Five years ago, the Cisco Security Technology Alliance (CSTA) launched with 22 partners and 22 product integrations.
Fast-forward to today, and it now includes more than 160 partners representing more than 280 product platform integrations. Fifty-seven new technology integrations and 23 net-new vendor partners were unveiled this week.
Scott Pope, dSecurity Technical Alliances Ecosystem, tells Channel Partners this is the largest and broadest CSTA announcement to date.
“Back when we started, it was one integration per partner, and now we’re getting up to an average of two integrations per partner,” he said. “All the things we use, APIs and integration frameworks, to integrate with our third-party partners we also use to integrate our own Cisco security products. So because of that integrated architecture, partners can integrate with one of our products and in a sense become part of that architecture. So I think what’s driven it is when you integrate to Cisco, you’re integrating to a security architecture, not to an individual product.”
These integrations span more than 15 technology areas from security orchestration, analytics and reporting (SOAR) systems, and deception technologies, to IoT visibility platforms that together bolster a customer’s cyber defenses, Pope said.
Cisco also unveiled a new version of its pxGrid security integration fabric, which is “how we integrate our own Cisco products to talk to each other, but also how we integrate our ecosystem partners to talk to Cisco products as well,” he said. The new version makes integration easier, he said.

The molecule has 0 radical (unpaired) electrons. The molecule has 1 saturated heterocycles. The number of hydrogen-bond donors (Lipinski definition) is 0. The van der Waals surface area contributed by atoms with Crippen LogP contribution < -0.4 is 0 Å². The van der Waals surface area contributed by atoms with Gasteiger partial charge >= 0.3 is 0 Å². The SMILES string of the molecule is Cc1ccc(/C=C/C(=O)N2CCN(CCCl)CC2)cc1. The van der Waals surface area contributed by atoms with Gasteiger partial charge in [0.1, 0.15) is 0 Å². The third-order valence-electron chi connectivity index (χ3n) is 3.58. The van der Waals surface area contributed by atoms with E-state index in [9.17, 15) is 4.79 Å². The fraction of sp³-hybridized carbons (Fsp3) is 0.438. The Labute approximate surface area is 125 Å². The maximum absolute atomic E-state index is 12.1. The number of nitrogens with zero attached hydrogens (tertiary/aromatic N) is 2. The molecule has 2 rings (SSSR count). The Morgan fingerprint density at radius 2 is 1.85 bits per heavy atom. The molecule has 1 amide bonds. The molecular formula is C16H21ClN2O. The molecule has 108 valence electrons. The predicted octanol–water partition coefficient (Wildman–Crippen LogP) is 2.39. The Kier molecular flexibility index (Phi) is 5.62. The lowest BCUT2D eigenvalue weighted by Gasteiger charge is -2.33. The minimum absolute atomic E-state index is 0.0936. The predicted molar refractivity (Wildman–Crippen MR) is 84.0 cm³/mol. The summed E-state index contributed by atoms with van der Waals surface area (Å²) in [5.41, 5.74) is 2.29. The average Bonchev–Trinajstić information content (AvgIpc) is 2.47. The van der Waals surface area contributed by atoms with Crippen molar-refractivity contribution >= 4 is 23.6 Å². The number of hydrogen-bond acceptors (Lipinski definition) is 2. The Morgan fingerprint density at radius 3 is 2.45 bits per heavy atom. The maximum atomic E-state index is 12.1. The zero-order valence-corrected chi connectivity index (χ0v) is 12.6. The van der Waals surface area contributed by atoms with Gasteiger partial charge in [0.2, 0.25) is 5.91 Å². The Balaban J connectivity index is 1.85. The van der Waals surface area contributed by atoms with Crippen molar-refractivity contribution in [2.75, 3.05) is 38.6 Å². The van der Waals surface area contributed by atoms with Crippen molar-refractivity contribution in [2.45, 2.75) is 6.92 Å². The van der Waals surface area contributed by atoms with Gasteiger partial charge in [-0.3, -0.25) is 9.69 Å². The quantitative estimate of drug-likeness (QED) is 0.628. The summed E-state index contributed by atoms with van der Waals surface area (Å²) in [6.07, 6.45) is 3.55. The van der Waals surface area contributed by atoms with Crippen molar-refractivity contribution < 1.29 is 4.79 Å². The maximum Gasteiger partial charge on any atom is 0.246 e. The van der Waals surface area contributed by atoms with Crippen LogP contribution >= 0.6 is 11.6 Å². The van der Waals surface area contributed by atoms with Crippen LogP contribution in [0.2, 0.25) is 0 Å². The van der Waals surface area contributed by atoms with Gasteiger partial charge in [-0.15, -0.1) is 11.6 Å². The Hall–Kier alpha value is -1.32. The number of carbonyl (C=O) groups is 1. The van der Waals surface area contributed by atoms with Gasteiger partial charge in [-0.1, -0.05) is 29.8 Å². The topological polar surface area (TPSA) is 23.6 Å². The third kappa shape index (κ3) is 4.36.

Among the pxGrid integrations are: Acalvio ShadowPlex for threat containment; Armis for visibility and control over any device including unmanaged devices like Bluetooth peripherals, IoT devices and rogue access points; and Blackridge Technology to extend software defined perimeters to private and public clouds, IoT and other network environments.
The strategy behind CSTA is open integrations, as opposed to being a one-stop, already integrated solution.
“I’ve been in network security for 20 years now and one thing that’s remained constant throughout is security is definitely a multi-vendor affair for our customers,” Pope said. “Cisco is probably as close as anyone to doing this, but not everybody makes everything. Even Cisco with our broad portfolio of network security, we don’t have all the technologies, we don’t do vulnerability management, we don’t do security information management. There are newer technologies that are sort of on the cusp of going mainstream like user behavior analysis, we don’t do that. So there’s no vendor that’s going to be all things to all people.”
There’s strength in working with other vendors, and not just from the perspective of working with vendors whose technologies aren’t represented in Cisco’s security portfolio, he said.
“But even in our ecosystem, we work with…
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